How do we know that what we do to manage biodiversity is doing what we want?
The sad truth is that a lot of the time we don’t. A lot conservation management is done in particular ways because of a mate once told the ranger a certain method was good or because they wish to maintain the status quo, but very little is actually based on evidence.
The best way we have of understanding the effects of management on biodiversity is through properly controlled studies. Despite the increasing complexity in ecology, which is increasingly resembling a branch of applied mathematics, many conservation questions are about whether treatments a or b are better than doing nothing at all.
This is one of the few ways we can attribute causation in ecology and is held as the gold standard for other disciplines. It bears repeating that correlation does not equal causation and most ecology is observational in nature, rather than manipulative.
Although there is a push by some to answer these questions and compile evidence for particular management techniques (notably the excellent conservationevidence.com), much remains unevaluated. There is a feeling by some publishers that such experiments are boring and this stops researchers pursuing this type of research as well as reducing replication even when they are published.
Though we sometimes have little idea about how to manage biodiversity at the site scale, environment policy can be equally difficulat to implement Randomised controlled trials (RCTs) have the potential to be powerful tools to aid this decision making. Many policy questions relate to how people interact with their environment. For example, is it best to pay up-front for agri-environment schemes or to pay based on the results they deliver?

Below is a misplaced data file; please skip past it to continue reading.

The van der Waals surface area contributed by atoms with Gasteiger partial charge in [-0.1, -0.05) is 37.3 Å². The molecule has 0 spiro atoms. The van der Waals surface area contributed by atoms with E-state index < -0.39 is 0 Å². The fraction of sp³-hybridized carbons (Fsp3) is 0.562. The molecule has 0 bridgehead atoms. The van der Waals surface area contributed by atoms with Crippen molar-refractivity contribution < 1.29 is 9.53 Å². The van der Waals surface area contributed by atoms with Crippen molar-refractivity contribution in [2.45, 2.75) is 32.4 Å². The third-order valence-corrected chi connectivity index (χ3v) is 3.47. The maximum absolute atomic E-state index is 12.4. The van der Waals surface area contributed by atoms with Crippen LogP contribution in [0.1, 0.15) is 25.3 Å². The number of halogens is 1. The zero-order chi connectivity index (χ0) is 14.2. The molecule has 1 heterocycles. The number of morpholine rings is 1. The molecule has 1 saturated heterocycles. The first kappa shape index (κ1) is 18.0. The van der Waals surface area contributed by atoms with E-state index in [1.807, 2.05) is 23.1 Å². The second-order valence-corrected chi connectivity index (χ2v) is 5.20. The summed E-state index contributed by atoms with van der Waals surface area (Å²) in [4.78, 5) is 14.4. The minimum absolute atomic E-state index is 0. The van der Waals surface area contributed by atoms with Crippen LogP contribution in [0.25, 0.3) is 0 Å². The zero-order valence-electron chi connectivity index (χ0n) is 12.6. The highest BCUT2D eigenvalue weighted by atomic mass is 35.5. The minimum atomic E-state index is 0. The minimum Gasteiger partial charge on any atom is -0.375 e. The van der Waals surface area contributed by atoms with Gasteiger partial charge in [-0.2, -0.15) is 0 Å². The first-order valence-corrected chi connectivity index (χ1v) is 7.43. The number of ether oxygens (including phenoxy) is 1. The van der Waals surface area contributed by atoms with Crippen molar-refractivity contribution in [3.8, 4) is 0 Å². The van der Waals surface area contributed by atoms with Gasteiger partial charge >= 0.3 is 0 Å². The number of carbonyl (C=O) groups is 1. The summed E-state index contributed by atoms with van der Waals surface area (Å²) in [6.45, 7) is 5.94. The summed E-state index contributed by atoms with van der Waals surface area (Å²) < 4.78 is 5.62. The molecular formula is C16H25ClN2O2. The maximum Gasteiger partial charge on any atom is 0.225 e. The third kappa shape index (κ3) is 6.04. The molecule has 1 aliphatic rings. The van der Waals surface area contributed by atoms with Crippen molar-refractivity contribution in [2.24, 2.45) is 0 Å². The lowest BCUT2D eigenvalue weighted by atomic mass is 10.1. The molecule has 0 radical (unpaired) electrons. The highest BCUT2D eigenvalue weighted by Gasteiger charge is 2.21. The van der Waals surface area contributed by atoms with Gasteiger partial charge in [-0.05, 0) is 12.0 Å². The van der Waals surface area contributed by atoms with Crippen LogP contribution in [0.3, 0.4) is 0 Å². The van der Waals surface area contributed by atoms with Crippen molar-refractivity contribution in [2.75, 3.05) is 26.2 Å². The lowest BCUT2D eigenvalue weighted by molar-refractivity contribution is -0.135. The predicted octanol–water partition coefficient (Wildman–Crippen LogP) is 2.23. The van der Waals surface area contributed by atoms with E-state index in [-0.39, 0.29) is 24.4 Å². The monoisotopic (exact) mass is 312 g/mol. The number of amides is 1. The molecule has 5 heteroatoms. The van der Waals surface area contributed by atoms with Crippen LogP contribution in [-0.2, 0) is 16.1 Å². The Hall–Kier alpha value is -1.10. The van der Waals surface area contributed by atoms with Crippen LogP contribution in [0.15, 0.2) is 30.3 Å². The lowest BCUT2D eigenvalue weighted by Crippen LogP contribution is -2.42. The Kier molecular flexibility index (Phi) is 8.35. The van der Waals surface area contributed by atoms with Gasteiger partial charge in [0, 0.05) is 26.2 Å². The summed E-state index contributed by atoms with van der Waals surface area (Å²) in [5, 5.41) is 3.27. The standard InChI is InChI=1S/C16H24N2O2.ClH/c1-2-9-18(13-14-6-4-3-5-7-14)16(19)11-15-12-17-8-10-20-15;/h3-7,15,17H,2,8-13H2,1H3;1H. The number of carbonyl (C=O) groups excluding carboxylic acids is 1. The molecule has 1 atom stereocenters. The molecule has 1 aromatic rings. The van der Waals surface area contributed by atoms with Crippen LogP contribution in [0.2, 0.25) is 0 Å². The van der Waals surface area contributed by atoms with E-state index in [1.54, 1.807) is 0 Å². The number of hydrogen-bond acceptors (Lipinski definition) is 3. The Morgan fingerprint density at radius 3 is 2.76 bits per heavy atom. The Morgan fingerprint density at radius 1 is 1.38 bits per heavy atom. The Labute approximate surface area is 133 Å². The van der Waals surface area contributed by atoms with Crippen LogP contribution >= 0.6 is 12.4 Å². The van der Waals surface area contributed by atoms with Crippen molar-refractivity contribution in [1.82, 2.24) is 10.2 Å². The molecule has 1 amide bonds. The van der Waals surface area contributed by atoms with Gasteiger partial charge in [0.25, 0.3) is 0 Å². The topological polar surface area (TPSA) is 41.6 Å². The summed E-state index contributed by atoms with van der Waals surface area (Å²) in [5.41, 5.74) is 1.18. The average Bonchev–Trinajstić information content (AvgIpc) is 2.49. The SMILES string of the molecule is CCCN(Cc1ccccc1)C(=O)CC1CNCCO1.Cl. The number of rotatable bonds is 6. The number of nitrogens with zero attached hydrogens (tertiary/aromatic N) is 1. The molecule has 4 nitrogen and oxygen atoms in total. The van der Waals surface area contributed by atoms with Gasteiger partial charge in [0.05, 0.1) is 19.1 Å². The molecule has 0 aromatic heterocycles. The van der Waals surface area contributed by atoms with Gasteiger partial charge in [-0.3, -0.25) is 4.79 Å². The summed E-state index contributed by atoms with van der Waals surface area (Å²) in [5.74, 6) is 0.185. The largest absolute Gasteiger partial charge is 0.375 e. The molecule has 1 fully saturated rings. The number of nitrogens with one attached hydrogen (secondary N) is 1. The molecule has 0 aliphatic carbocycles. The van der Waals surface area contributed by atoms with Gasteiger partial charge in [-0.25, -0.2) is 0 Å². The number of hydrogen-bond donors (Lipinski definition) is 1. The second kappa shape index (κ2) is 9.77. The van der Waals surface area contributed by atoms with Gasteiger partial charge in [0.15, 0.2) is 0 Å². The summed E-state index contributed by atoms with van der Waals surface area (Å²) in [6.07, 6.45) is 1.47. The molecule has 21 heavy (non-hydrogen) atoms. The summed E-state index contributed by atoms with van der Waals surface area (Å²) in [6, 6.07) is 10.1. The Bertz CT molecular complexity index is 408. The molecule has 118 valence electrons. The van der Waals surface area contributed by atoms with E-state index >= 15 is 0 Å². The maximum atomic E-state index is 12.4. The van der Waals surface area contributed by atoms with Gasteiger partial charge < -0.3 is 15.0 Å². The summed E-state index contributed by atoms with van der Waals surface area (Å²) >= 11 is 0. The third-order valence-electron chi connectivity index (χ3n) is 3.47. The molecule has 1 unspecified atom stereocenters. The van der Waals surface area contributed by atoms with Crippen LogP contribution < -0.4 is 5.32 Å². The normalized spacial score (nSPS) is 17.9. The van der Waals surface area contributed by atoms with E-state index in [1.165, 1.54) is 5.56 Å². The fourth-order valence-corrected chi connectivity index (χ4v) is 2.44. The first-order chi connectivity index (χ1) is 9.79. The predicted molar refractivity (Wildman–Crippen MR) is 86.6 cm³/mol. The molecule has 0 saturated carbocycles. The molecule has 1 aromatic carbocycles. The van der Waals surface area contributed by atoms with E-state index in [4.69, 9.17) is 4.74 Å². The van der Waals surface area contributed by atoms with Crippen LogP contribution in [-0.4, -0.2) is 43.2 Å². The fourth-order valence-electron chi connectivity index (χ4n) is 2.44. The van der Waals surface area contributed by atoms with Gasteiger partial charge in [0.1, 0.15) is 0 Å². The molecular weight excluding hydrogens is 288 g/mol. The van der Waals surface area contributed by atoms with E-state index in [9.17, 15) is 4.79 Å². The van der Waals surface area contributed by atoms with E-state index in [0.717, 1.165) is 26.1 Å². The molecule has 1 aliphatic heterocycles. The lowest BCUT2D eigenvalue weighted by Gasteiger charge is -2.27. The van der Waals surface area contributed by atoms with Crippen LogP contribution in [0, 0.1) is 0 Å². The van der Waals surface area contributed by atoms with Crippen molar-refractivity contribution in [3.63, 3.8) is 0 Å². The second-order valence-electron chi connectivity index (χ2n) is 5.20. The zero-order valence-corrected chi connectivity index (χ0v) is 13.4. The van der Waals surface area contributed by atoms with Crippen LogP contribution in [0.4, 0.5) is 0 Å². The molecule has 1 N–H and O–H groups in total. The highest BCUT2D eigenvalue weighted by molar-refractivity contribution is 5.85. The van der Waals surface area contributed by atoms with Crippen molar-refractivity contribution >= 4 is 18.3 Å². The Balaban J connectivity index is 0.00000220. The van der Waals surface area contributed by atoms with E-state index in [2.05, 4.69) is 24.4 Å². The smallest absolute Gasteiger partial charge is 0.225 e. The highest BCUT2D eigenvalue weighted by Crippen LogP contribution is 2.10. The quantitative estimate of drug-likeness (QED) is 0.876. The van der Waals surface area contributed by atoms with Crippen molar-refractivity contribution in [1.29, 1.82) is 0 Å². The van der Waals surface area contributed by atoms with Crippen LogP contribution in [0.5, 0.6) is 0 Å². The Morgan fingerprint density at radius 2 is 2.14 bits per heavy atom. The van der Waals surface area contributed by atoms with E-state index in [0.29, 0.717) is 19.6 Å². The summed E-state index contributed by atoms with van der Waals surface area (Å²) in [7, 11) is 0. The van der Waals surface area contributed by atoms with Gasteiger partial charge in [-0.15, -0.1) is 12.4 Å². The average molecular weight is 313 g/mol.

Questions like this could feasibly be addressed by a large RCT. However, these would need government backing and funding. Some people might see the use of RCTs, when government is cutting such large parts of it’s budget, as an unnecessary indulgence. However, without these trials we are fumbling around in the dark trying to find a sticking plaster when we might be in need of a visit to the hospital. It’s a clumsy analogy but without RCTs of such policy options we do not know whether what we are doing is the best thing to do, or even if it is working at all.
This type of thing is being championed by Ben Goldacre and Tim Harford, who argue we should have RCTs for almost everything. Goldacre has also written a report for Cabinet Office in the UK, so it looks like this idea is gaining a bit of traction. RCTs have been identified as having potential for social policies such as the use of different teaching techniques in aiding reading. However, there is no reason why similar trials couldn’t be designed to test environmental policy.
This big idea would put an end to uninformed policy making on the environment. It would mean that we wouldn’t have to guess at which policy delivers the best results. Politicians would still get it wrong some of the time but at least they’d be presented with good evidence to help them make these decisions.
Politics would still however come first. Making decisions is a messy process and science doesn’t have the last say on such issues. As seen with the recent badger cull debate even the best evidence can have little value when faced with the might of industry lobbyists. But without this evidence, policy making will continue to fumble around in the dark.